I did manage to get to the first meeting of the year for the writing meet-up group I’m a member of (the University Area Write to Publish group), and lo and behold, there was a very nice young lady there who’s a free-lance writer for our local newspaper, The Charlotte Observer, and she has written a wonderful article about our meet-up group.  It can be found here.  I thought she also took a great picture of the group to go along with the article.  This young lady, Marjorie Dana, is also starting down the road to becoming a novelist herself, so I’m wishing her the best in her endeavors, and, judging from how well she writes articles, I can believe she’s going to be quite impressive with her book.

Ramblings on Being Profiled…

I’m sure that just about anyone who is black has had the experience of being followed around a department store while shopping, and/or being ignored when trying to find something or trying to get a price.  This has happened not only to males, but to females, too. Of course, nowadays, it doesn’t seem to happen as often as it did when I was a child.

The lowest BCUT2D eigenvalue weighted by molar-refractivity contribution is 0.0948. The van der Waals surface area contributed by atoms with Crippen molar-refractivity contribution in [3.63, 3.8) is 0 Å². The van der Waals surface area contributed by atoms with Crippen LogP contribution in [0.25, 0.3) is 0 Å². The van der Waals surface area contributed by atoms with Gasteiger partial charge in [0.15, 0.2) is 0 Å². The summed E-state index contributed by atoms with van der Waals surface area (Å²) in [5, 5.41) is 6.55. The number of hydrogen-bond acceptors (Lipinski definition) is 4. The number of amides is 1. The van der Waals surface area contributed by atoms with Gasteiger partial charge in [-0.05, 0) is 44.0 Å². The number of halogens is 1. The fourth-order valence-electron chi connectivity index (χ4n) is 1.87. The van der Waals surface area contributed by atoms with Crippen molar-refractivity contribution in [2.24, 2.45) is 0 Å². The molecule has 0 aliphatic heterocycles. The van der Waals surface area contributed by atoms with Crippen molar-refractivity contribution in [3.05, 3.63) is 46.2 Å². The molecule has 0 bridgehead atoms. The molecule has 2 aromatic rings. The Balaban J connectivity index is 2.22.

I was a child during the nineteen fifties (back when we were “colored”), and sometimes my mother would take me with her when going out to shop or pay bills.  We were always watched when going into stores, and I remember the time we went out to pay utility bills one day (yeah, in those days we walked to do this because she had to pay in cash or money orders, and by the time she’d gotten to somewhere that sold money orders, she figured she might as well go the few extra blocks to the water department and power building.  Saved on those two or three cent stamps).  On the way back from taking care of those, we stopped at a dress shop where she had some clothes on lay-a-way, to make a payment. The year was about nineteen fifty-three and I was around six years old.

She made her payment at the service desk, grabbed my hand to leave the store, and we headed for the door. On the way, something caught her eye on a rack, and she paused for moment to look, then we continued on our way.  Or we tried to.

We’d gotten a few steps when we were accosted by a big, burly white man who, very roughly, asked my mother what had she put into her purse.  I’m sure that she was surprised by this but my mother, who was a very meek person, answered in her soft voice that she’d put nothing in her purse and she clasped my hand, tightly.